The conference is another iteration of the portfolio. Authors of each of the chapters in the book are presenting a synthesis of their findings over the next two days. Presentations are five minutes long, organized into sessions and themes. These themes are further elaborated and reflected upon during panel discussions at the end of each session.
The panel discussions are often lively and broad in scope; participants highlight the challenges of ecological modelling one minute and then problematize the growing neoliberal model of the blue economy in the next.
Other challenges and topics related to predicting future oceans are brought up. Juan José Alava, a marine eco-toxicologist and an honorary research associate with the Nereus Program, talks about strengthening the political will to combat plastic pollution. Tiff Annie Kenny, a Nereus Fellow at the University of Ottawa, tells us about the role of place, belonging, and culture in enabling food security. Sue von der Porten, a phD student at the University of Waterloo, brings up the importance of considering context when coming up with ocean-based solutions.
“Indigenous peoples around the world have shaped the land around them, and the land has shaped them. And they’ve been in that place for millenia. When that is the case, context is everything. Context is local.” She thinks rather than asking what policies will address all contexts, we should be asking what policies can support indigenous peoples and coastal communities. How can we reinvigorate their ways of living and support them to make decisions on their land?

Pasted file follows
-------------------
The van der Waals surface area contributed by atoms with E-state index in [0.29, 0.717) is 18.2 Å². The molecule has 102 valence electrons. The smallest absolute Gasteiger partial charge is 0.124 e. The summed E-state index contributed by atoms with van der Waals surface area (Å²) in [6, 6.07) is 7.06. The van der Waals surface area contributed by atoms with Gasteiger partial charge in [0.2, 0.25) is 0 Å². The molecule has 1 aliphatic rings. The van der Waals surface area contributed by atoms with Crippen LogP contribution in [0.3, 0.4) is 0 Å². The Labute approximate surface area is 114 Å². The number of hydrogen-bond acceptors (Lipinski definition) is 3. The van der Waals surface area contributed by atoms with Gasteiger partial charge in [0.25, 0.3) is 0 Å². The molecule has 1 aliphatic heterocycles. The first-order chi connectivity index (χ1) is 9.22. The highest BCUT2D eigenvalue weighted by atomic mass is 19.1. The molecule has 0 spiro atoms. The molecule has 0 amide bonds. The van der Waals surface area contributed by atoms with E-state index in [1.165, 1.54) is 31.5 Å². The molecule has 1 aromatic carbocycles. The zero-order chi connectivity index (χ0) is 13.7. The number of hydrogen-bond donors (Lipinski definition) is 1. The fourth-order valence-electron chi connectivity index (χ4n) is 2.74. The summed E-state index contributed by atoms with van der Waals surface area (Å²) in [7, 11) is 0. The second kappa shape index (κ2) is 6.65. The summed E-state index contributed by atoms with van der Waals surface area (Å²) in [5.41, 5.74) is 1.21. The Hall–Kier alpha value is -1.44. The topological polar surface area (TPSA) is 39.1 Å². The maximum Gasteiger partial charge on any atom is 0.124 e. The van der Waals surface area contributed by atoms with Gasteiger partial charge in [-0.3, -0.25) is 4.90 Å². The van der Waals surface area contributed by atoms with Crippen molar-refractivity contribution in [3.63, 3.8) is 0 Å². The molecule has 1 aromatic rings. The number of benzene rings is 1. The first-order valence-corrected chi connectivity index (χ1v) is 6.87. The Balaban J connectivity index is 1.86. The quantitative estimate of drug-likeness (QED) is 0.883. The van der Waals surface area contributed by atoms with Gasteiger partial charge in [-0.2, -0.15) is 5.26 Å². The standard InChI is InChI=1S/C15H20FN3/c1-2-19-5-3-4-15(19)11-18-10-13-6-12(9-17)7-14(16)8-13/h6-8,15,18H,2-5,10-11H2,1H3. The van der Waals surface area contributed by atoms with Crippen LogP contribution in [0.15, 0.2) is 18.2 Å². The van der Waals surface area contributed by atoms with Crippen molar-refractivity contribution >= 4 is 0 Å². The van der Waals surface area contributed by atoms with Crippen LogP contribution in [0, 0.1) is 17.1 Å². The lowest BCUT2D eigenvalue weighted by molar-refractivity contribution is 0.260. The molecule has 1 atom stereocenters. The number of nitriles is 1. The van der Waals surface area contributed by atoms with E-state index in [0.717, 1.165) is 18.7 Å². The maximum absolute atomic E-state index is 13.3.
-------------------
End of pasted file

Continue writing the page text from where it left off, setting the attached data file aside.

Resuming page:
One of the themes – a challenge as well as a solution – is the importance of building relations between people and people, and between people to oceans. In a discussion about high seas governance, Nereus Fellow Katy Seto mentions that one of the main obstacles to better governance in areas beyond national jurisdiction is that a lot of people don’t think of these spaces as peopled spaces because there aren’t a lot of people in there. But, in a lot of ways, the high seas are incredibly peopled spaces. It’s a place with a lot of human activity, as well as where humans play around with geopolitics. Seto thinks good governance starts with considering the economic and political systems that connect us to ocean spaces.
At the conference, Nereus researchers and fellows keep going back to “connections”: the interdisciplinary collaborations they have with each other, the cross sector connections with private firms and NGOs, the fact that they want – need – to bring more voices to the table. Nereus emphasizes on giving early-career researchers a voice, projecting real care into bringing in inclusive perspectives and into showing diverse opinion fearlessly.